The issue of bicycle access on the RiverPlace path/Willamette Greenway Trail was on the agenda of the Portland Bicycle Advisory Committee last night. I was unable to attend but I have tracked down comments from four people who where there in order to provide you with an update.
In addition to the regular committee members, in attendance were; Karen Stiles, owner of Waterfront Bicycle Rentals; and Bob Downing, district manager for Portland Parks and Rec (they manage the path).
Chair of the Committee, Mark Ginsberg, said both Downing and Stiles “agree that the security people are violating the law by trying to enforce things that are not laws on property that they do no have jurisdiction over.” He also added that Downing now plans to take the issue to the condo owners association and that Stiles “seemed happy” that things are no “going in the right direction.”
Bike shop owner Karen Stiles is the one who initially contacted me about this issue. After the meeting, she reported that, “all in all I felt it was a good discussion… The committee stressed the need to exhaust every avenue before ever considering removing cyclists from the path.”
As for potential new signage, Stiles says Downing (with the Parks Bureau) expressed that he was, “taking it slow” and wanted to come up “appropriate signage.” She added that Downing, “acknowledged our concerns over the strong tactics of the hired security guards towards cyclists and said he would speak with the security company.”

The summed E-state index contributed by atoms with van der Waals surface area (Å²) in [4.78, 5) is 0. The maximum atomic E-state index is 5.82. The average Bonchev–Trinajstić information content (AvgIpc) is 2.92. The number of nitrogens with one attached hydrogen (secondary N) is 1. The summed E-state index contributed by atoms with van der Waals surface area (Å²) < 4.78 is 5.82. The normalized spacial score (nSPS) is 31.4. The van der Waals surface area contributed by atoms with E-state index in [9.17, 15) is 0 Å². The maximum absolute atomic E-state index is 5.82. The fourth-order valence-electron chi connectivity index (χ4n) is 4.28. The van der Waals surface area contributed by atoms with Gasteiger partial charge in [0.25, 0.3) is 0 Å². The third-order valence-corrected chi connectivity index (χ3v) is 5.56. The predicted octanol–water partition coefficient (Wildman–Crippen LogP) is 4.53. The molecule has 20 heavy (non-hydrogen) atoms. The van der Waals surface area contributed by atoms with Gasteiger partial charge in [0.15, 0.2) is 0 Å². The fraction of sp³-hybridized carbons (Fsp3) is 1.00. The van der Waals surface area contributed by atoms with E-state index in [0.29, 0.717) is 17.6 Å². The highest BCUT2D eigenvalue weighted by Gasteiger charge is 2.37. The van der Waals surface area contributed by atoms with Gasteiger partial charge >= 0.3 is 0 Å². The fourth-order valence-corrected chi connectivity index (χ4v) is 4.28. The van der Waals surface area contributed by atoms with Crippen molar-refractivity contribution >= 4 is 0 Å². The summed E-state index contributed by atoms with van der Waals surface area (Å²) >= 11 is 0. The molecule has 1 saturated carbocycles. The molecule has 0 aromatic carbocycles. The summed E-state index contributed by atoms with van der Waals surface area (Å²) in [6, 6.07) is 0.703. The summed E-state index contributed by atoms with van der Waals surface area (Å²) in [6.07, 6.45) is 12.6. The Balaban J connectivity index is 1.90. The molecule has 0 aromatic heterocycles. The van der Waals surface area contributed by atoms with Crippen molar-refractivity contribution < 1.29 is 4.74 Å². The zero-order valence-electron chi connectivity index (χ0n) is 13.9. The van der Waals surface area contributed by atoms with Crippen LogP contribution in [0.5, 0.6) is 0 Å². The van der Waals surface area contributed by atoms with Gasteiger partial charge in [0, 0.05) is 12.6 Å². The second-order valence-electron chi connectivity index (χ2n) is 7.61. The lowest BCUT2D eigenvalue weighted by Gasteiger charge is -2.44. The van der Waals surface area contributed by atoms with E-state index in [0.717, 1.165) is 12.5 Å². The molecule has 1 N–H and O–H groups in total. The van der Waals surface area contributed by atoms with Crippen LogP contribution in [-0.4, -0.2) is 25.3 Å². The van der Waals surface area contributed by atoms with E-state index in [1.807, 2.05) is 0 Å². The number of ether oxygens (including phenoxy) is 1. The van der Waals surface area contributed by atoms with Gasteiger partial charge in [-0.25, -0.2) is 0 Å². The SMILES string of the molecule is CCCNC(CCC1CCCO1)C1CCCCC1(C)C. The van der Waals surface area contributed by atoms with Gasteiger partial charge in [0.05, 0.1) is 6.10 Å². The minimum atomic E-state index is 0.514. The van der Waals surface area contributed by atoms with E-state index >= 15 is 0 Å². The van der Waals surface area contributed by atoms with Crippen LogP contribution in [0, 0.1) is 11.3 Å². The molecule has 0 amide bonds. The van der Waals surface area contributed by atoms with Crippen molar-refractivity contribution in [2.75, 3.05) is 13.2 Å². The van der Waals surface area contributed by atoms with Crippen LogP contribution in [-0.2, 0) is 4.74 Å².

these (on the Hawthorne Bridge)
on the RiverPlace path.
(Photo: Jonathan Maus)
Stiles remains concerned that Downing continues to speak about “looking at language that Metro has regarding diverting traffic in congested areas.” Stiles does not want any discouragement of cyclists from using the esplanade path. At the meeting, she suggested similar marking to the ones used to separate bikes and pedestrians on the Hawthorne Bridge.
At least two citizens attended the meeting. Both are regular BikePortland readers.
Matt Picio said that someone at the meeting (he forgets who) pointed out that if the city argues for re-routing cyclists away from the path (there’s an existing, on-street bike route) it will look like they’re “taking both sides of the issue” due to their stance against re-routing away from the river on the SK Northwest case.
Another reader, Jeff Hadley shared this handy summary of the meeting:
- Parks has agreed to ensure the restaurants are in compliance with the permits that allow them to place tables on the Esplanade, generally tables and signs should be placed to allow a 15 feet width.
- Parks is also working on more appropriate signage that does not discriminate against bicyclists, but encourages all users to use caution during times of congestion.
- Parks has agreed to instruct the Condo association-hired security guards to stop enforcing a non-existent no bicycle riding ordinance.
- BAC strongly advised Parks to exhaust all possible solutions before even considering restrictions on bicycles.
- The issue was also raised concerning how potential bicycle restrictions at the Riverplace Esplanade could affect other portions of the Willamette River Greenway.
I’ll continue to follow this story and report on any developments.